CO₂e quantification

What’s your footprint?

When Bühler announced the ambitious targets of reducing waste, water, and energy consumption by 50 percent in its customers’ value chains by 2030 two years ago, one of the first orders of business was to establish a system to measure how much CO₂ is emitted relative to any specific manufacturing activity. This is known as the emission factor, or CO₂e. Today, Bühler’s CO₂e Quantification Program is rapidly gaining traction.


“Industry must become part of the solution,” said Bühler’s CEO Stefan Scheiber at the Networking Days 2019 in front of over 800 decision makers and partners of the global food and mobility industries. Everyone in the room agreed that urgent changes are needed to mitigate the effects of climate change – from farm to fork, and from raw material to final product. Following the fundamental business doctrine, “if you can’t measure it, you can’t improve it,” a dedicated team got to work to quantify the CO₂e in the value chains of Bühler’s customers, and the company’s own CO₂e footprint.

Now that the framework has been tested and applied in specific businesses, and with Bühler’s customers feeding 2 billion people and moving 1 billion people every day, the potential for profound action to significantly reduce CO₂ emissions across entire industries is seemingly endless.


Industry must become part of the solution.

Stefan Scheiber, CEO Bühler Group

From croissants to electric cars

In his first meeting with Bühler’s CTO Ian Roberts after being tasked with creating a system that measures the CO₂e of all emissions combined, Jay O’Nien, Head of the CO₂e Quantification Program at Bühler, opted for emotionalizing the team’s findings by using the example of a croissant. “It was a good product to start, because there were many CO₂ hotspots at different parts of the value chain, for example aggregated emissions in the raw materials, the CO₂ added in the raw material transformation from wheat to flour, the CO₂ added in the baking step, and even including the disposal of the plastic packaging,” he says.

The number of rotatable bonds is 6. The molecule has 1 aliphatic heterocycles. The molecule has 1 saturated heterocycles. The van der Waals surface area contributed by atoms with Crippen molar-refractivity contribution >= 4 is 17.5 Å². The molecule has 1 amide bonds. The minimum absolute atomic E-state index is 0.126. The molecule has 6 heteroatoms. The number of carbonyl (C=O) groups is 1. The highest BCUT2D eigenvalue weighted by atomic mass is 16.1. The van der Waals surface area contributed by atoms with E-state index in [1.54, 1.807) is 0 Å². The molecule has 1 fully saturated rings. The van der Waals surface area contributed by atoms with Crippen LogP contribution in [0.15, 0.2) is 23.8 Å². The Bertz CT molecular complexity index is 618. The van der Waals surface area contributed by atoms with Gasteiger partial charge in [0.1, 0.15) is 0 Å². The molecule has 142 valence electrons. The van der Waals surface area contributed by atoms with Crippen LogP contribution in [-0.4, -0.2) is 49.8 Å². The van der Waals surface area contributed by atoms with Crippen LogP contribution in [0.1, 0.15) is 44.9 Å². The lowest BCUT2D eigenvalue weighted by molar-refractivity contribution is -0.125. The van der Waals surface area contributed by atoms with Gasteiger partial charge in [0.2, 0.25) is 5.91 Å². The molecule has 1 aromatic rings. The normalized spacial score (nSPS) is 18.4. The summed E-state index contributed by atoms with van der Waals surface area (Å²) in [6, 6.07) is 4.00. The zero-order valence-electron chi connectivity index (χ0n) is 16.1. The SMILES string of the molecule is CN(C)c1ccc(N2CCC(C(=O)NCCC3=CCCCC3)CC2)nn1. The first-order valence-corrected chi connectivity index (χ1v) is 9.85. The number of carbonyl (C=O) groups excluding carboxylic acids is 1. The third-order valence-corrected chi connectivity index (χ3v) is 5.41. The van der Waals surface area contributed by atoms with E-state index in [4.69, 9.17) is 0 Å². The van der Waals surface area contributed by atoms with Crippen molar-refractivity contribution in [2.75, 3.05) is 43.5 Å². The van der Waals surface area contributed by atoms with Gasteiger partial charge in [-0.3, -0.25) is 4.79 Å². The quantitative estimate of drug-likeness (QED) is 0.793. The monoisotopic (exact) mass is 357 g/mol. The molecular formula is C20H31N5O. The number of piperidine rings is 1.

While Roberts did indeed enjoy the croissant, he continued to test the methodology by tasking O’Nien and his team to compare the emissions of electric cars and petrol cars. Soon after, the team set the goal of being able to map out and measure CO₂e across Bühler’s key value chains, which cover around 90 percent of the products processed on Bühler technology.


Jay O’Nien, Head of the CO₂e Quantification Program. Jay O’Nien, Head of the CO₂e Quantification Program. Jay O’Nien, Head of the CO₂e Quantification Program.


Bühler wants to ensure that its own activities are in accordance with best practice in quantifying and reducing CO₂e emissions. A dedicated team in Manufacturing, Logistics, and Supply Chain (MLS) is working on sustainability with the target of achieving net-zero emissions by 2030 – which means Bühler needs to reduce its emissions related to MLS processes by at least 50 percent and neutralize the remaining emissions with technologies that remove CO₂ from the atmosphere. The team has built a methodology that enables them to quantify emissions and shows that Bühler’s jump-off point in 2019 is 810,000 tons of CO₂e.


Impact on the entire value chain

To ensure a systematic approach across Bühler’s diverse businesses, the team set up three different scopes in its analysis. “In the technology scope, we study how new Bühler technologies and services contribute to our company goals to reduce energy, waste, and water by 50 percent, compared to technology before 2017. For example, when the SWAKT-Eco oven was introduced, it cut gas consumption by 20 percent relative to its predecessor,” says O’Nien. “This really is a step-change in the wafer business and has a significant impact, but to measure consistently against other CO₂ reduction measures, we use CO₂e and measure in the plant and in the entire value chain.” 


One of Bühler’s latest innovations provided the team with detailed insights on the plant level. “Mill E3, for example, reduces CO₂e produced within the mill by 9 percent. This is an important calculation for our customers, who are themselves under pressure to demonstrate to the market that they are taking steps to reduce their own carbon footprint,” he explains.